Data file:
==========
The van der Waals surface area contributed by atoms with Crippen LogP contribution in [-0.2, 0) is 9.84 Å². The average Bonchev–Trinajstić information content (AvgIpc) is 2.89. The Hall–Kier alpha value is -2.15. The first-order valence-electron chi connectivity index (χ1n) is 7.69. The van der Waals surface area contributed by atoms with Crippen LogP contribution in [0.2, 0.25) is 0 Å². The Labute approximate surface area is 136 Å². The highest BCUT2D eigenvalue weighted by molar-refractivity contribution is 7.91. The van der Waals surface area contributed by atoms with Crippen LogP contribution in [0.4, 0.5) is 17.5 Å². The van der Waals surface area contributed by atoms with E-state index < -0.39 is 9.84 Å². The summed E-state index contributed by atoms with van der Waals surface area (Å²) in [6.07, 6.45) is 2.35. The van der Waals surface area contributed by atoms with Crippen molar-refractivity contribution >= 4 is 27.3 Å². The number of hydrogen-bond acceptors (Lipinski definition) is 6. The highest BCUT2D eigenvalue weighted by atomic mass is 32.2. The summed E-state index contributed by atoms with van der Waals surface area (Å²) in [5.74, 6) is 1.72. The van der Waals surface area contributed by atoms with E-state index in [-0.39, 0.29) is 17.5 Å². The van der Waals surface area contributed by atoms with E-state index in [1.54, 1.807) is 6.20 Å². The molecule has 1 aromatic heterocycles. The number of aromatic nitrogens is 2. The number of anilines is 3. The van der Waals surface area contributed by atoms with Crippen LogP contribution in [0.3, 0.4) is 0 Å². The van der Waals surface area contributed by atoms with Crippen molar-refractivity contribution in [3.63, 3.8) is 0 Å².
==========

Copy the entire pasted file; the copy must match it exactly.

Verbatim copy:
The van der Waals surface area contributed by atoms with Crippen LogP contribution in [-0.2, 0) is 9.84 Å². The average Bonchev–Trinajstić information content (AvgIpc) is 2.89. The Hall–Kier alpha value is -2.15. The first-order valence-electron chi connectivity index (χ1n) is 7.69. The van der Waals surface area contributed by atoms with Crippen LogP contribution in [0.2, 0.25) is 0 Å². The Labute approximate surface area is 136 Å². The highest BCUT2D eigenvalue weighted by molar-refractivity contribution is 7.91. The van der Waals surface area contributed by atoms with Crippen LogP contribution in [0.4, 0.5) is 17.5 Å². The van der Waals surface area contributed by atoms with E-state index < -0.39 is 9.84 Å². The summed E-state index contributed by atoms with van der Waals surface area (Å²) in [6.07, 6.45) is 2.35. The van der Waals surface area contributed by atoms with Crippen molar-refractivity contribution >= 4 is 27.3 Å². The number of hydrogen-bond acceptors (Lipinski definition) is 6. The highest BCUT2D eigenvalue weighted by atomic mass is 32.2. The summed E-state index contributed by atoms with van der Waals surface area (Å²) in [5.74, 6) is 1.72. The van der Waals surface area contributed by atoms with E-state index in [-0.39, 0.29) is 17.5 Å². The van der Waals surface area contributed by atoms with E-state index in [1.54, 1.807) is 6.20 Å². The molecule has 1 aromatic heterocycles. The number of aromatic nitrogens is 2. The number of anilines is 3. The van der Waals surface area contributed by atoms with Crippen LogP contribution in [0.3, 0.4) is 0 Å². The van der Waals surface area contributed by atoms with Crippen molar-refractivity contribution in [3.63, 3.8) is 0 Å².